• Wouldn’t it be nice to tap into a RESTful/JSON interface from any z/OS-hosted application you write (or enhance), even from a batch application? To send a text message through Twilio, check the shipment status of a package, or lookup geospatial coordinates using a Google Maps API, as examples? Now you can, and it’s free. The IBM Client Web Enablement Toolkit for z/OS is included with z/OS 2.2 and available for z/OS 2.1 at no additional charge. The IBM Client Web Enablement Toolkit provides both JSON parsing and HTTP/HTTPS protocol support (HTTPS recommended).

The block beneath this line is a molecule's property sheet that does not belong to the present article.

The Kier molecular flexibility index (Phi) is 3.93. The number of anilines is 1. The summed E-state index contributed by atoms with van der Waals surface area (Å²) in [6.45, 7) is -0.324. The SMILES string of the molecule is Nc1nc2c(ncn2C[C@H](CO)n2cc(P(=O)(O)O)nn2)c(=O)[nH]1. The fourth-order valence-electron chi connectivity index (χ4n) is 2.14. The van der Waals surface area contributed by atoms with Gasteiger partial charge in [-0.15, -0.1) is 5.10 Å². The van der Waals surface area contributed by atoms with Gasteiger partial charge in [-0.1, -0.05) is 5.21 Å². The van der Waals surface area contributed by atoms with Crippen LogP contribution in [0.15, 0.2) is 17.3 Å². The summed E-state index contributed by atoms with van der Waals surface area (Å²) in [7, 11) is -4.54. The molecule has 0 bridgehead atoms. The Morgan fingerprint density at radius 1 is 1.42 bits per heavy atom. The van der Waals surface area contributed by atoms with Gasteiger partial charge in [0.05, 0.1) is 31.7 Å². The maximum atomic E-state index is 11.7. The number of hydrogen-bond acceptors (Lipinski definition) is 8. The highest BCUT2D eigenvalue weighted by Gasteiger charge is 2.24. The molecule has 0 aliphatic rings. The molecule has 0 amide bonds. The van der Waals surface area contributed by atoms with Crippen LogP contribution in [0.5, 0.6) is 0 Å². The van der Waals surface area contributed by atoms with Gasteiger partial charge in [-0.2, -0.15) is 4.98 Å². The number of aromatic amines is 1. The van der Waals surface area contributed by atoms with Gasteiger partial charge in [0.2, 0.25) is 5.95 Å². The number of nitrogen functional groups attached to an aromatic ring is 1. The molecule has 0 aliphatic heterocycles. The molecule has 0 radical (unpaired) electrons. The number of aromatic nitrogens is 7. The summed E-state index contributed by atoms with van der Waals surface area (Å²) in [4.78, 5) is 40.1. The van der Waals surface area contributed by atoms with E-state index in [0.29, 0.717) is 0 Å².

• Other examples of free components within licensed software products include z/OS Connect (provided with the latest releases of CICS Transaction Server for z/OS and IMS Transaction Manager, as examples) and WebSphere Liberty Profile (in CICS Transaction Server and WebSphere Application Server for z/OS).
  • IBM’s CICS SupportPacs provide a wide range of useful add-ons to CICS Transaction Server. One of my favorites is SupportPac CA1Y, an add-on that provides interfaces to send and even receive e-mails directly within CICS Transaction Server.
  • Similarly, IBM offers several handy WebSphere MQ SupportPacs.

Other Freebies (Mostly for z/OS)

I’m sure I missed many mainframe freebies that are not listed in either the 2013 Edition or this 2016 Update. Please post your favorites in the comments.